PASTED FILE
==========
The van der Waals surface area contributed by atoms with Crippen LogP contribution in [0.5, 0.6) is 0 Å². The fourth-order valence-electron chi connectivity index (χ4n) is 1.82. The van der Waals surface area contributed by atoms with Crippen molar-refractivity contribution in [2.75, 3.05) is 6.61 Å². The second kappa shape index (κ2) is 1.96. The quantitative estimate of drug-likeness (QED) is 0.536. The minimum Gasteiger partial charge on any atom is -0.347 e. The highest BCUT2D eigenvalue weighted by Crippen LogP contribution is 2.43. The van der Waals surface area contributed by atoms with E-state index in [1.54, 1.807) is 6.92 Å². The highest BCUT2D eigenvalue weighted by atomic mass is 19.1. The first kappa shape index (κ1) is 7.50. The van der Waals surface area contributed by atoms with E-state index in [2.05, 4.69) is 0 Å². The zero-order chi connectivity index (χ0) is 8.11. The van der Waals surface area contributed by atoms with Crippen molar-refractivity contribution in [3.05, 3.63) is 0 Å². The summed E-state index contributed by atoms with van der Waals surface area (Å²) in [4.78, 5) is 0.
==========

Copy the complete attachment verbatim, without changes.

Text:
The van der Waals surface area contributed by atoms with Crippen LogP contribution in [0.5, 0.6) is 0 Å². The fourth-order valence-electron chi connectivity index (χ4n) is 1.82. The van der Waals surface area contributed by atoms with Crippen molar-refractivity contribution in [2.75, 3.05) is 6.61 Å². The second kappa shape index (κ2) is 1.96. The quantitative estimate of drug-likeness (QED) is 0.536. The minimum Gasteiger partial charge on any atom is -0.347 e. The highest BCUT2D eigenvalue weighted by Crippen LogP contribution is 2.43. The van der Waals surface area contributed by atoms with E-state index in [1.54, 1.807) is 6.92 Å². The highest BCUT2D eigenvalue weighted by atomic mass is 19.1. The first kappa shape index (κ1) is 7.50. The van der Waals surface area contributed by atoms with E-state index in [2.05, 4.69) is 0 Å². The zero-order chi connectivity index (χ0) is 8.11. The van der Waals surface area contributed by atoms with Crippen molar-refractivity contribution in [3.05, 3.63) is 0 Å². The summed E-state index contributed by atoms with van der Waals surface area (Å²) in [4.78, 5) is 0.